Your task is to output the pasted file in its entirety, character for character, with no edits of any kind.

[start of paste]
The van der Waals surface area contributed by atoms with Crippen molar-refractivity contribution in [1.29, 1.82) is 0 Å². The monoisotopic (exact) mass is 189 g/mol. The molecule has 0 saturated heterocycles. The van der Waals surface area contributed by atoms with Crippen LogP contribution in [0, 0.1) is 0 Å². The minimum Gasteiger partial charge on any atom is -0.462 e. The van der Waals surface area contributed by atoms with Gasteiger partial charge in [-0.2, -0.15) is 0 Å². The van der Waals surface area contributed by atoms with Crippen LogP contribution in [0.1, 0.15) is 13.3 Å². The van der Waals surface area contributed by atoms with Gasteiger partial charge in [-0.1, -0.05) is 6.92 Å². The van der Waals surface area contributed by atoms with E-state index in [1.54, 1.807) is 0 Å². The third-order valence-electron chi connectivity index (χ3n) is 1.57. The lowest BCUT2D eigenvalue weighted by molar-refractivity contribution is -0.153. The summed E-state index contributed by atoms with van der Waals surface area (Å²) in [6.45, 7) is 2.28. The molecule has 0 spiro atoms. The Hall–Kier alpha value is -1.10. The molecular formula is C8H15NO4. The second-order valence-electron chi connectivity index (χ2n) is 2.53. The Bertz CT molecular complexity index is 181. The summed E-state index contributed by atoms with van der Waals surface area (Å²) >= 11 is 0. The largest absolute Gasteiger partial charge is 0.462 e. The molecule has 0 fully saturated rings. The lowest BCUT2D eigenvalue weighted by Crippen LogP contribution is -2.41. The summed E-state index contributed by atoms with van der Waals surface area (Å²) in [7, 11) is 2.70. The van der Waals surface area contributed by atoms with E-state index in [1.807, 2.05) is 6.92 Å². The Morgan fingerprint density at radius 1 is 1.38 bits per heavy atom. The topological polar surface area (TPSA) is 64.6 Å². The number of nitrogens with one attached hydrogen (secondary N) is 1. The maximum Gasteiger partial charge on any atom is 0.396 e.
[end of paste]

The van der Waals surface area contributed by atoms with Crippen molar-refractivity contribution in [1.29, 1.82) is 0 Å². The monoisotopic (exact) mass is 189 g/mol. The molecule has 0 saturated heterocycles. The van der Waals surface area contributed by atoms with Crippen LogP contribution in [0, 0.1) is 0 Å². The minimum Gasteiger partial charge on any atom is -0.462 e. The van der Waals surface area contributed by atoms with Gasteiger partial charge in [-0.2, -0.15) is 0 Å². The van der Waals surface area contributed by atoms with Crippen LogP contribution in [0.1, 0.15) is 13.3 Å². The van der Waals surface area contributed by atoms with Gasteiger partial charge in [-0.1, -0.05) is 6.92 Å². The van der Waals surface area contributed by atoms with E-state index in [1.54, 1.807) is 0 Å². The third-order valence-electron chi connectivity index (χ3n) is 1.57. The lowest BCUT2D eigenvalue weighted by molar-refractivity contribution is -0.153. The summed E-state index contributed by atoms with van der Waals surface area (Å²) in [6.45, 7) is 2.28. The molecule has 0 spiro atoms. The Hall–Kier alpha value is -1.10. The molecular formula is C8H15NO4. The second-order valence-electron chi connectivity index (χ2n) is 2.53. The Bertz CT molecular complexity index is 181. The summed E-state index contributed by atoms with van der Waals surface area (Å²) >= 11 is 0. The largest absolute Gasteiger partial charge is 0.462 e. The molecule has 0 fully saturated rings. The lowest BCUT2D eigenvalue weighted by Crippen LogP contribution is -2.41. The summed E-state index contributed by atoms with van der Waals surface area (Å²) in [7, 11) is 2.70. The van der Waals surface area contributed by atoms with E-state index in [1.807, 2.05) is 6.92 Å². The Morgan fingerprint density at radius 1 is 1.38 bits per heavy atom. The topological polar surface area (TPSA) is 64.6 Å². The number of nitrogens with one attached hydrogen (secondary N) is 1. The maximum Gasteiger partial charge on any atom is 0.396 e.